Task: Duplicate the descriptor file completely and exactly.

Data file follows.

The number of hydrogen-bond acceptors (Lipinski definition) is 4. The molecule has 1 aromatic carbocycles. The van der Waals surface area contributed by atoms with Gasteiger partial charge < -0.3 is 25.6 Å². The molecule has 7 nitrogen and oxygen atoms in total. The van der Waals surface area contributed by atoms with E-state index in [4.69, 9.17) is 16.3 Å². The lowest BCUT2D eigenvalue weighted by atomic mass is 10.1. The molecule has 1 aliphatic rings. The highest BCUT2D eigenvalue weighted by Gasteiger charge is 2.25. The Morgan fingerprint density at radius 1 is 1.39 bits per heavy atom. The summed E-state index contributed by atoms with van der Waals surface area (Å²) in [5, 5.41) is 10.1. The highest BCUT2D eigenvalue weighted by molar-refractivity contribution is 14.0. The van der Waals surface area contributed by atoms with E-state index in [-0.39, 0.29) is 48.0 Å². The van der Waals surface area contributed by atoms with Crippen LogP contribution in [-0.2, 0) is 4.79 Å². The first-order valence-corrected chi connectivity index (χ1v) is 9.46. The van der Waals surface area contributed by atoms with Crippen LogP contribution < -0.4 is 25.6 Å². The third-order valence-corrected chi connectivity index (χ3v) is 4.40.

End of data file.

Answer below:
The number of hydrogen-bond acceptors (Lipinski definition) is 4. The molecule has 1 aromatic carbocycles. The van der Waals surface area contributed by atoms with Gasteiger partial charge < -0.3 is 25.6 Å². The molecule has 7 nitrogen and oxygen atoms in total. The van der Waals surface area contributed by atoms with E-state index in [4.69, 9.17) is 16.3 Å². The lowest BCUT2D eigenvalue weighted by atomic mass is 10.1. The molecule has 1 aliphatic rings. The highest BCUT2D eigenvalue weighted by Gasteiger charge is 2.25. The Morgan fingerprint density at radius 1 is 1.39 bits per heavy atom. The summed E-state index contributed by atoms with van der Waals surface area (Å²) in [5, 5.41) is 10.1. The highest BCUT2D eigenvalue weighted by molar-refractivity contribution is 14.0. The van der Waals surface area contributed by atoms with E-state index in [-0.39, 0.29) is 48.0 Å². The van der Waals surface area contributed by atoms with Crippen LogP contribution in [-0.2, 0) is 4.79 Å². The first-order valence-corrected chi connectivity index (χ1v) is 9.46. The van der Waals surface area contributed by atoms with Crippen LogP contribution < -0.4 is 25.6 Å². The third-order valence-corrected chi connectivity index (χ3v) is 4.40.